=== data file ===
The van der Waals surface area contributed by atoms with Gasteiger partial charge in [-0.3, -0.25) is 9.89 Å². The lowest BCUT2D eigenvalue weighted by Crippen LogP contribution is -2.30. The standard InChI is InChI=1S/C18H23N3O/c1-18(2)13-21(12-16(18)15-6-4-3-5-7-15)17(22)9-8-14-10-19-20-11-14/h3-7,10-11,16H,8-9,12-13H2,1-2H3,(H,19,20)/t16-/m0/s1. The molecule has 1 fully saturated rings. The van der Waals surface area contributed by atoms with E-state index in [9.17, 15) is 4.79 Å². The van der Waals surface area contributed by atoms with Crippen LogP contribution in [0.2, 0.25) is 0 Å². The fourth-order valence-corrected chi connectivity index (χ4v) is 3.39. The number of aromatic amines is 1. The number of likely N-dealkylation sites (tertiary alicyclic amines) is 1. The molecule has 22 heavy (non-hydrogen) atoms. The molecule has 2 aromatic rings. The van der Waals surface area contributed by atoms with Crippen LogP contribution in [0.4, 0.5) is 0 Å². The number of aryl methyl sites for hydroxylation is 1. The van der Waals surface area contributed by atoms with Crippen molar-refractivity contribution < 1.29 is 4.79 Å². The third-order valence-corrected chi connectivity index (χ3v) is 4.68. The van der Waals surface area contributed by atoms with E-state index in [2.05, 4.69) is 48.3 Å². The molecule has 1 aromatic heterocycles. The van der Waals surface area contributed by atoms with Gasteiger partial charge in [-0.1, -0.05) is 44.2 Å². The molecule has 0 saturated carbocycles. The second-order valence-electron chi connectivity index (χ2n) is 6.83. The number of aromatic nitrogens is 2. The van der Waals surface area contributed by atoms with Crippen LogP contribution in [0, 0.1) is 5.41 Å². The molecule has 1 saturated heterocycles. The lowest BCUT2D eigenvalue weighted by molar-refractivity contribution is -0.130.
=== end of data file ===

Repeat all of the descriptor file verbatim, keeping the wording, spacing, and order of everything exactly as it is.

The van der Waals surface area contributed by atoms with Gasteiger partial charge in [-0.3, -0.25) is 9.89 Å². The lowest BCUT2D eigenvalue weighted by Crippen LogP contribution is -2.30. The standard InChI is InChI=1S/C18H23N3O/c1-18(2)13-21(12-16(18)15-6-4-3-5-7-15)17(22)9-8-14-10-19-20-11-14/h3-7,10-11,16H,8-9,12-13H2,1-2H3,(H,19,20)/t16-/m0/s1. The molecule has 1 fully saturated rings. The van der Waals surface area contributed by atoms with E-state index in [9.17, 15) is 4.79 Å². The van der Waals surface area contributed by atoms with Crippen LogP contribution in [0.2, 0.25) is 0 Å². The fourth-order valence-corrected chi connectivity index (χ4v) is 3.39. The number of aromatic amines is 1. The number of likely N-dealkylation sites (tertiary alicyclic amines) is 1. The molecule has 22 heavy (non-hydrogen) atoms. The molecule has 2 aromatic rings. The van der Waals surface area contributed by atoms with Crippen LogP contribution in [0.4, 0.5) is 0 Å². The number of aryl methyl sites for hydroxylation is 1. The van der Waals surface area contributed by atoms with Crippen molar-refractivity contribution < 1.29 is 4.79 Å². The third-order valence-corrected chi connectivity index (χ3v) is 4.68. The van der Waals surface area contributed by atoms with E-state index in [2.05, 4.69) is 48.3 Å². The molecule has 1 aromatic heterocycles. The van der Waals surface area contributed by atoms with Gasteiger partial charge in [-0.1, -0.05) is 44.2 Å². The molecule has 0 saturated carbocycles. The second-order valence-electron chi connectivity index (χ2n) is 6.83. The number of aromatic nitrogens is 2. The van der Waals surface area contributed by atoms with Crippen LogP contribution in [0, 0.1) is 5.41 Å². The molecule has 1 saturated heterocycles. The lowest BCUT2D eigenvalue weighted by molar-refractivity contribution is -0.130.